In a typical commercial lease each of the landlord and tenant
will have various insurance obligations. The lease will also have
various provisions that allocate risk between the landlord and the
tenant, with the allocation often consistent with the insurance
One common regime in respect of insurance and risk is to provide
a mutual release whereby each of the landlord and tenant release
the other in respect of damages and losses that are covered by the
insurance required to be obtained by the releasing party. For
example, a tenant will typically be obligated to insure its
personal property in the premises and the landlord will therefore
be released from any damage to that property, even if caused by the
landlord. Similarly, the landlord will typically be obligated to
insure the building itself (with the ability to charge the cost as
an operating cost) and therefore the tenant will be released from
any damage to the building even if caused by the tenant.
A lease may provide for this regime by way of mutual releases as
described above and/or by waivers of subrogation from their
respective insurers. Under a waiver of subrogation, the insurer
gives up its right to subrogate and proceed against the party that
has the benefit of that waiver even when that party caused the
insured loss. The release is equally effective because the insurer
can have no greater rights than the insured and, if the insured has
already released another party, the insurer is bound by that
This case involves water damage to certain premises of tenants
at Yorkdale Mall. The damage was caused by a vandal entering the
mall and opening a fire hose cap in certain space occupied by
EllisDon in connection with construction activities. Those tenants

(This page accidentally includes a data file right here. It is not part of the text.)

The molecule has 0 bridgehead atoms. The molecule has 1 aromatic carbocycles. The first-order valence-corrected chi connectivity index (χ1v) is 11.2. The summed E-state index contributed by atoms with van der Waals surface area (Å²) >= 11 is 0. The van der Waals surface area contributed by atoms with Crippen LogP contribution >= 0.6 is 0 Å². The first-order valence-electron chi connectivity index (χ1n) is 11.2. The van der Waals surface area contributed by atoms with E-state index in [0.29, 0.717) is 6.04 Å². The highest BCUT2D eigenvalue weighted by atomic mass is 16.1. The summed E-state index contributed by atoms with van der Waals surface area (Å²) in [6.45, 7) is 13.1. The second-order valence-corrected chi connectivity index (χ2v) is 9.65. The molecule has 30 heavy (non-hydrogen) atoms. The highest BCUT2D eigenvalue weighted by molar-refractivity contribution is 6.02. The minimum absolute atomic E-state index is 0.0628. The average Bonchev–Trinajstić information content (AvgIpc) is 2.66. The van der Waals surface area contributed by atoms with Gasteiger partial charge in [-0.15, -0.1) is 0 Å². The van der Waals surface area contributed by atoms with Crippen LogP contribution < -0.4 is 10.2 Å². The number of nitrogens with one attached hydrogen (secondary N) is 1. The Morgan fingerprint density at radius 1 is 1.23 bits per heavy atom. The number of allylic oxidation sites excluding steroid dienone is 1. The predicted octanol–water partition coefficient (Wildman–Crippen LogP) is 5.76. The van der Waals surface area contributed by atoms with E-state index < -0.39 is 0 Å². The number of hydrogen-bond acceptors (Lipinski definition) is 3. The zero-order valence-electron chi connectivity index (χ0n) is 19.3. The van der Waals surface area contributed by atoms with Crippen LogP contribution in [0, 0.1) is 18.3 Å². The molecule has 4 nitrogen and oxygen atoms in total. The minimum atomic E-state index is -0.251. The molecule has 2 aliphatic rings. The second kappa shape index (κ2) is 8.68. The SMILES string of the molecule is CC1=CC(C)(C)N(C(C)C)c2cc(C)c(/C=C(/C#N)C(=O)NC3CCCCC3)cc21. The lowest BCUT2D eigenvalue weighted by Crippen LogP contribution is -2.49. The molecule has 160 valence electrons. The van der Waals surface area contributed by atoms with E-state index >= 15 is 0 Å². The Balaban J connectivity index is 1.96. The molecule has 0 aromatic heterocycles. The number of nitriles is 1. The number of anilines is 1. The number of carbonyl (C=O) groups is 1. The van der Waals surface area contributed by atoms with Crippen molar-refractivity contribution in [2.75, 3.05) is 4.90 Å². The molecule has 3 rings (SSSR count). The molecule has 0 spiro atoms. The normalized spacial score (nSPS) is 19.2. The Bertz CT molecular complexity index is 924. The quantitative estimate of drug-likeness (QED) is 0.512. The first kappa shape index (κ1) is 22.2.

started an action against EllisDon for the damages suffered.
EllisDon brought a motion for judgment submitting that there was no
genuine issue requiring a trial.
The position put forward by EllisDon was based on the
the Yorkdale form of lease (like most commercial leases)
requires the tenants to place and maintain insurance to cover water
damage claims on their premises;
the landlord is obligated to maintain similar insurance for its
there is a mutual release and waiver between the landlord and
the tenant for any occurrences which are the subject of insurance
the mutual release was drafted so it extends to damage caused
not only by the other party but also by any other person for whom
the party benefitting from the release is in law responsible;
as a result, EllisDon submitted that the waiver of subrogation
prevents the tenants from bringing an action against EllisDon
because EllisDon is an entity for whom the landlord was responsible
and the tenant released the landlord and all those for whom it is
in law responsible from water damage, even where the landlord and
those for whom it is responsible was the cause.
EllisDon was successful. The court held that the purpose of the
lease terms is to allocate risk between the landlord and the tenant
and to require each party to insure its portion of the risk. While
there is a general legal principle that a person must be a party to
a contract in order to benefit from it, the court held that such
doctrine did not operate here. To prevent a third party from
relying on a limitation of liability clause, such as is found in
this lease, would not respect allocations and assumptions of risk
made by the parties to the contract and would ignore the practical
realities of insurance. It was exactly this kind of situation that
was contemplated as coming within the scope of the lease.
As a result, the tenants would have to look to their insurance
in order to recover any losses from the water damage. The landlord
and EllisDon (being a party for whom the landlord was in law
responsible) were not liable as that risk had been allocated to the
tenant under the terms of the lease.
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